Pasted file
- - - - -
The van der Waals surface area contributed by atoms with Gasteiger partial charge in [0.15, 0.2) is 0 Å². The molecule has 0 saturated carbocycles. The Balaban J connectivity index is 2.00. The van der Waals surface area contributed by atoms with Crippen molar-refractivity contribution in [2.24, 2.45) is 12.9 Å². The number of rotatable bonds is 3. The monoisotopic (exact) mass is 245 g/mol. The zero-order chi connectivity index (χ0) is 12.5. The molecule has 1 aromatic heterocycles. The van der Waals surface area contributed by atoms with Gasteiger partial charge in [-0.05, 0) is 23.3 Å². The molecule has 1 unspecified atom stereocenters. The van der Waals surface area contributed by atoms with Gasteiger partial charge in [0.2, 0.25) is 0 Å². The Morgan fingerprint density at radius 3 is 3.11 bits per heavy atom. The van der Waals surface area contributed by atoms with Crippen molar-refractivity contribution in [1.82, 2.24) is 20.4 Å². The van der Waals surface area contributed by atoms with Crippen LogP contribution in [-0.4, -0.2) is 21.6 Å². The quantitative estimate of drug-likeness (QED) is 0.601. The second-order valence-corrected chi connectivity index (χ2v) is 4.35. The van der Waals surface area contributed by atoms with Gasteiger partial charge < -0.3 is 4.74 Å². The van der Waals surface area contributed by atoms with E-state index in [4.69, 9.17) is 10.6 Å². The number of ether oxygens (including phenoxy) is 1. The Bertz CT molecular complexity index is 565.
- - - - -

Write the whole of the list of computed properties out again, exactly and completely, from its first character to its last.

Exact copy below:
The van der Waals surface area contributed by atoms with Gasteiger partial charge in [0.15, 0.2) is 0 Å². The molecule has 0 saturated carbocycles. The Balaban J connectivity index is 2.00. The van der Waals surface area contributed by atoms with Crippen molar-refractivity contribution in [2.24, 2.45) is 12.9 Å². The number of rotatable bonds is 3. The monoisotopic (exact) mass is 245 g/mol. The zero-order chi connectivity index (χ0) is 12.5. The molecule has 1 aromatic heterocycles. The van der Waals surface area contributed by atoms with Gasteiger partial charge in [-0.05, 0) is 23.3 Å². The molecule has 1 unspecified atom stereocenters. The van der Waals surface area contributed by atoms with Gasteiger partial charge in [0.2, 0.25) is 0 Å². The Morgan fingerprint density at radius 3 is 3.11 bits per heavy atom. The van der Waals surface area contributed by atoms with Crippen molar-refractivity contribution in [1.82, 2.24) is 20.4 Å². The van der Waals surface area contributed by atoms with Crippen LogP contribution in [-0.4, -0.2) is 21.6 Å². The quantitative estimate of drug-likeness (QED) is 0.601. The second-order valence-corrected chi connectivity index (χ2v) is 4.35. The van der Waals surface area contributed by atoms with Gasteiger partial charge < -0.3 is 4.74 Å². The van der Waals surface area contributed by atoms with E-state index in [4.69, 9.17) is 10.6 Å². The number of ether oxygens (including phenoxy) is 1. The Bertz CT molecular complexity index is 565.